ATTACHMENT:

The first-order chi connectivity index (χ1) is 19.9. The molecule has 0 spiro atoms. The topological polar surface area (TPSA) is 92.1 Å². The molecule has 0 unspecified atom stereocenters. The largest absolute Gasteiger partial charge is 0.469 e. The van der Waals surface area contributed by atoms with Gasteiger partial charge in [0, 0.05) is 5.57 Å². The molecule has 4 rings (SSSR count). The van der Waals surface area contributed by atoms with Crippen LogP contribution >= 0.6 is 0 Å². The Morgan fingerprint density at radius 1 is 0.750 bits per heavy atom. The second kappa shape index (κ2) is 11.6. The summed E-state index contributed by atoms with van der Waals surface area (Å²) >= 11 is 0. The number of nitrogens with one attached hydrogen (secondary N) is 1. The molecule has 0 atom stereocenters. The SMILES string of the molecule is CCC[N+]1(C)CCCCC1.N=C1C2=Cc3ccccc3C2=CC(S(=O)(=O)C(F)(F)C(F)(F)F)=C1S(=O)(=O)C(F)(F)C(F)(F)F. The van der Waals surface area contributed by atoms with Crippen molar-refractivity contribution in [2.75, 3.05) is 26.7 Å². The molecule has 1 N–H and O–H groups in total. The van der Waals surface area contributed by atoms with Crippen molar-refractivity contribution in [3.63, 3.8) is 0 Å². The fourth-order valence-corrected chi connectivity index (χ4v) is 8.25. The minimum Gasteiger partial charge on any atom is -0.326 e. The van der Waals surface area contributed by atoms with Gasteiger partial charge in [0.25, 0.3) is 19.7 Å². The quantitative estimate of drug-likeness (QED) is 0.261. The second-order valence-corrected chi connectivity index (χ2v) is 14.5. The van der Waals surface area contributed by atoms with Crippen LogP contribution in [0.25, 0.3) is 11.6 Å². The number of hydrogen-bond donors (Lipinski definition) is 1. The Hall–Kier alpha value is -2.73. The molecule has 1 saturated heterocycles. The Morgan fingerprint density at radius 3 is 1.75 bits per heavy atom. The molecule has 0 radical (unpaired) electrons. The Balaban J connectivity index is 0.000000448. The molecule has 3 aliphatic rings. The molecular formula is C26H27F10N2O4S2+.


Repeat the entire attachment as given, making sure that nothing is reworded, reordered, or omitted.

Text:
The first-order chi connectivity index (χ1) is 19.9. The molecule has 0 spiro atoms. The topological polar surface area (TPSA) is 92.1 Å². The molecule has 0 unspecified atom stereocenters. The largest absolute Gasteiger partial charge is 0.469 e. The van der Waals surface area contributed by atoms with Gasteiger partial charge in [0, 0.05) is 5.57 Å². The molecule has 4 rings (SSSR count). The van der Waals surface area contributed by atoms with Crippen LogP contribution >= 0.6 is 0 Å². The Morgan fingerprint density at radius 1 is 0.750 bits per heavy atom. The second kappa shape index (κ2) is 11.6. The summed E-state index contributed by atoms with van der Waals surface area (Å²) >= 11 is 0. The number of nitrogens with one attached hydrogen (secondary N) is 1. The molecule has 0 atom stereocenters. The SMILES string of the molecule is CCC[N+]1(C)CCCCC1.N=C1C2=Cc3ccccc3C2=CC(S(=O)(=O)C(F)(F)C(F)(F)F)=C1S(=O)(=O)C(F)(F)C(F)(F)F. The van der Waals surface area contributed by atoms with Crippen molar-refractivity contribution in [2.75, 3.05) is 26.7 Å². The molecule has 1 N–H and O–H groups in total. The van der Waals surface area contributed by atoms with Crippen molar-refractivity contribution in [3.63, 3.8) is 0 Å². The fourth-order valence-corrected chi connectivity index (χ4v) is 8.25. The minimum Gasteiger partial charge on any atom is -0.326 e. The van der Waals surface area contributed by atoms with Gasteiger partial charge in [0.25, 0.3) is 19.7 Å². The quantitative estimate of drug-likeness (QED) is 0.261. The second-order valence-corrected chi connectivity index (χ2v) is 14.5. The van der Waals surface area contributed by atoms with Crippen LogP contribution in [0.25, 0.3) is 11.6 Å². The number of hydrogen-bond donors (Lipinski definition) is 1. The Hall–Kier alpha value is -2.73. The molecule has 1 saturated heterocycles. The Morgan fingerprint density at radius 3 is 1.75 bits per heavy atom. The molecule has 0 radical (unpaired) electrons. The Balaban J connectivity index is 0.000000448. The molecule has 3 aliphatic rings. The molecular formula is C26H27F10N2O4S2+.